Notre-Dame de Paris

By Victor Hugo ; Alban Krailsheimer | Go to book overview
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IV
QUASIMODO'S MARRIAGE

WE have just said that Quasimodo disappeared from Notre-Dame on the day of the gypsy's and the archdeacon's deaths. He was in fact never seen again, and no one knew what had become of him.

During the night following la Esmeralda's execution, the executioner's men had taken down her body from the gibbet and carried it, according to custom, into the cellar at Montfaucon.

Montfaucon was, as Sauval says, 'the most ancient and superb gibbet in the kingdom'. Between the suburbs of the Temple and Saint-Martin, about 160 toises from the walls of Paris, a few crossbow shots from la Courtille, could be seen on the top of a gentle, imperceptible eminence, high enough to be visible for several leagues around, a strangely shaped structure, somewhat resembling a Celtic cromlech, and where human sacrifices were also made.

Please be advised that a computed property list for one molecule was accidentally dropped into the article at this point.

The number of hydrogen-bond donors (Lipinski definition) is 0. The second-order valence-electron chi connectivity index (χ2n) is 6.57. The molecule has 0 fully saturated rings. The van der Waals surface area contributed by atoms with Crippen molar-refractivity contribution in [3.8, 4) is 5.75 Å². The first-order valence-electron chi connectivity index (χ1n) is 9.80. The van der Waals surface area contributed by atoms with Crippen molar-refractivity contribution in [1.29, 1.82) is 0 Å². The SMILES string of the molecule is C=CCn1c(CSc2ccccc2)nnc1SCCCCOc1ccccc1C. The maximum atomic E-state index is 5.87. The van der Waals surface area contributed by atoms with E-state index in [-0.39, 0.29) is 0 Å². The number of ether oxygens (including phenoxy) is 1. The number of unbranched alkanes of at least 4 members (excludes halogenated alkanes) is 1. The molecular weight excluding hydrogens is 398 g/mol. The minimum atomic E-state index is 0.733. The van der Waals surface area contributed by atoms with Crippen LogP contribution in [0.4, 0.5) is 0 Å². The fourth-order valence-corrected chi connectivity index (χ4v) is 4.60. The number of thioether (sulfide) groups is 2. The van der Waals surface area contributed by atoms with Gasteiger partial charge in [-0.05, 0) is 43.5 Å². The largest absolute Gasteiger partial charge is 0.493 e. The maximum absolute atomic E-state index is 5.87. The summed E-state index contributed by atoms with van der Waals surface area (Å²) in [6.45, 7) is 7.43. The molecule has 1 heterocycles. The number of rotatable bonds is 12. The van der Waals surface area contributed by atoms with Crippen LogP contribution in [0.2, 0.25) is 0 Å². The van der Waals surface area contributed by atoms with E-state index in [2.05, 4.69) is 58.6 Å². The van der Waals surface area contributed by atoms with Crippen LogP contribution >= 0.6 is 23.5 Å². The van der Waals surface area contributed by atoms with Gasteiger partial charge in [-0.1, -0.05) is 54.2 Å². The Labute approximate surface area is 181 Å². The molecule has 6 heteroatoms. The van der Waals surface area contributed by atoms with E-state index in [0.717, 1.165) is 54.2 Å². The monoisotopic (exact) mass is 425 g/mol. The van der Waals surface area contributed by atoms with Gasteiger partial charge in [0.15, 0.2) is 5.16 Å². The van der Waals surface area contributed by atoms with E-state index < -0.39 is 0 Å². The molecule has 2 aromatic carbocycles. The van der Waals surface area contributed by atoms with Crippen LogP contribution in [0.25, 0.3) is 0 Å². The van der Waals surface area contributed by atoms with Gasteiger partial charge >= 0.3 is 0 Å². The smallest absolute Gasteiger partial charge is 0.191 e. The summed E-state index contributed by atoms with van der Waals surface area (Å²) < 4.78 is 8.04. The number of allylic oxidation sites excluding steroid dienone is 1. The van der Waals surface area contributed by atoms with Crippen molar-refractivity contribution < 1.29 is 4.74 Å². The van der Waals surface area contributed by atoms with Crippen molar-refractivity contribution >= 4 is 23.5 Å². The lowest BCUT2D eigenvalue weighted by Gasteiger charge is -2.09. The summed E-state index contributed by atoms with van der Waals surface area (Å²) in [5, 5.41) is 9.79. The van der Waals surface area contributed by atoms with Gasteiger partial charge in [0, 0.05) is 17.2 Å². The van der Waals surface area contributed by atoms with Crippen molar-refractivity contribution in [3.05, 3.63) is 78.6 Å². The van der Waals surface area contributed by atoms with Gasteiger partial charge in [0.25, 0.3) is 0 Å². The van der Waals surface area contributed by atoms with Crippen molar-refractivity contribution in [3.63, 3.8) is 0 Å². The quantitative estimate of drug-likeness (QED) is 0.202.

Imagine, then, crowning a mound of plaster, a huge parallelepiped of masonry, 15 feet high, 30 feet wide, 40 feet long, with a door, an outside ramp and a platform: on this platform stand sixteen enormous pillars of rough stone, 30 feet high, arranged in a colonnade round three of the four sides of the massive structure supporting them, connected at the top by stout beams from which chains hang at intervals; on all these chains, skeletons; nearby on the plain, a stone cross and two secondary gibbets, which seem to be growing like shoots around the central fork; above it all, in the sky, crows perpetually circle. That is Montfaucon.

At the end of the fifteenth century the formidable gibbet, which dated from 1328, was already very dilapidated. The beams were worm-eaten, the chains rusty, the pillars green with mould. The courses of dressed stone were all cracked at their joins, and grass grew on the platform where feet never trod. This monument presented a horrible profile,

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